The FWI approach is a significant departure from the way seismic data are currently used to image the subsurface. Standard seismic analysis is time- and labor-intensive, consisting of a series of operations designed to remove noise and unwanted signals from the data prior to imaging. After imaging, subsurface properties are estimated, but there is no explicit feedback loop to compare these estimates with the original field data. In contrast, the FWI process is largely automated using computer simulation to bypass the time-consuming steps of the traditional approach.

ExxonMobil’s proprietary algorithms and investments in supercomputers allow us to increase the range of frequencies used by full wavefield inversion so we can create remarkably precise maps of subsurface structures. In most published FWI studies, only the lowest frequency portion (less than 10 Hz) of data using simple simulation physics is inverted, resulting in low-resolution models. At ExxonMobil, we have run FWI on 3-D seismic surveys using higher frequencies and more simulation physics, generating high-resolution and more accurate models of the subsurface.

The improved imaging and reservoir characterization provided by FWI has quickly translated to improved results in the field. For example, high-resolution seismic images and models derived from our FWI technology were used to optimally target drilling and form an integral part of our ongoing activities in Guyana.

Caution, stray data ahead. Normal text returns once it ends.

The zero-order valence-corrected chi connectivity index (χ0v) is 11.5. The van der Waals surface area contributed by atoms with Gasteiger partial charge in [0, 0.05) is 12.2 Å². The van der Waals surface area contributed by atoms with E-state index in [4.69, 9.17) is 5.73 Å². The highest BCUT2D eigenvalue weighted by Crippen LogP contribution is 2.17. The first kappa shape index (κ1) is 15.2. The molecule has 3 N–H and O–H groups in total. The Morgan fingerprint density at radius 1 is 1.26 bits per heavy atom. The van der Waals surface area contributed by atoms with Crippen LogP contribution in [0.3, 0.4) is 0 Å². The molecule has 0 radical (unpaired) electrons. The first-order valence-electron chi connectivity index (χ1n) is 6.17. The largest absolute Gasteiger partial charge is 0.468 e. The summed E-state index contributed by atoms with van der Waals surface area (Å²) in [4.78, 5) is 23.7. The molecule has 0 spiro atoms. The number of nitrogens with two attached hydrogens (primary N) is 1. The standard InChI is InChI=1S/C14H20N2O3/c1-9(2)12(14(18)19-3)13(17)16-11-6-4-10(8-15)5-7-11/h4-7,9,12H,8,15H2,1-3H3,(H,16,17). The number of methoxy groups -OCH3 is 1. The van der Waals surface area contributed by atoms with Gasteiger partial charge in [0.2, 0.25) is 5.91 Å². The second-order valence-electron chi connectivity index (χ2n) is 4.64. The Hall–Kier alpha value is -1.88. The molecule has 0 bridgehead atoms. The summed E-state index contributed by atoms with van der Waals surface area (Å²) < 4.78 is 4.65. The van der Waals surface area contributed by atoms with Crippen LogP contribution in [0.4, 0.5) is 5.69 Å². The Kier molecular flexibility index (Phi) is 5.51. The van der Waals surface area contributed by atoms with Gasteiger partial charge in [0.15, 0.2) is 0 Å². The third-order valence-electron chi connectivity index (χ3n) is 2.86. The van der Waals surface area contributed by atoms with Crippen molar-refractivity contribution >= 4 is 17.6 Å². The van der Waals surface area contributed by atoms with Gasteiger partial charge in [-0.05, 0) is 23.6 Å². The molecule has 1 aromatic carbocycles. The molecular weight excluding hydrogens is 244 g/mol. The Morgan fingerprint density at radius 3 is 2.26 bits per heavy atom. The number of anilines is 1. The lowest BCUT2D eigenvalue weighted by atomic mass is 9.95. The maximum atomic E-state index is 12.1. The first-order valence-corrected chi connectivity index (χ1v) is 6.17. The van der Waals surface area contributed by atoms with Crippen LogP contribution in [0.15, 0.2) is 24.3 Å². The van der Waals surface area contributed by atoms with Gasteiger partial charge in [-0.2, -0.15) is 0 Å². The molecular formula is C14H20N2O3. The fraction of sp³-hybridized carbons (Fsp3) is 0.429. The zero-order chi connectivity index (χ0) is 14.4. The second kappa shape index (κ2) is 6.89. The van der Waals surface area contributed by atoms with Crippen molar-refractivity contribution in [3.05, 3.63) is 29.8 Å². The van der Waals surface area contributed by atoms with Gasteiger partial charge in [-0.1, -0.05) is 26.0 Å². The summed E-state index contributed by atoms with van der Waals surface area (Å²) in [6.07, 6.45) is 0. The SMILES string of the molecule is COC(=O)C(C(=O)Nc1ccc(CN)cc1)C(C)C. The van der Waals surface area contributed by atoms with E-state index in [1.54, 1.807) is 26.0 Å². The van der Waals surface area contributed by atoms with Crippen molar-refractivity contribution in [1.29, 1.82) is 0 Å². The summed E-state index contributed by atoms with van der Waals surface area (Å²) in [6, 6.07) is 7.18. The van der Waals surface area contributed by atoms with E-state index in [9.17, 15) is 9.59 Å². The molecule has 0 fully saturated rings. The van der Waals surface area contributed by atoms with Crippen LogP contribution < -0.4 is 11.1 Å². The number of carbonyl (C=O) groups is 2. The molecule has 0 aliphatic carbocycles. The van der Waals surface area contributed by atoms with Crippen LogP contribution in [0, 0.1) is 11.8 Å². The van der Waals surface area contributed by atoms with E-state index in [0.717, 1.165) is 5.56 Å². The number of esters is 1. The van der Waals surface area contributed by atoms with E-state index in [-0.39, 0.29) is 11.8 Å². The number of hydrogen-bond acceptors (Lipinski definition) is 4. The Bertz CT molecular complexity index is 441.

Full wavefield inversion remains an active area of research at ExxonMobil. Advancements in computing and algorithms remain necessary as we use more complex simulation physics and push the resolution limits of seismic data. Our investments in high-performance computing and in full wavefield inversion technology have allowed us to be an industry leader in seismic imaging.

Predicting subsurface characteristics

ExxonMobil is also using seismic technology in innovative ways to better understand hydrocarbon reservoirs. One of many examples is our ability to use seismic data to predict the distribution of natural fractures, which are important pathways for oil and gas flow in tight reservoirs. By analyzing how sound waves bounce off subsurface rock structures, we can predict the intensity and orientation of fractures. These predictions help identify areas of enhanced flow and optimize well placement, translating to fewer wells and more efficient drilling.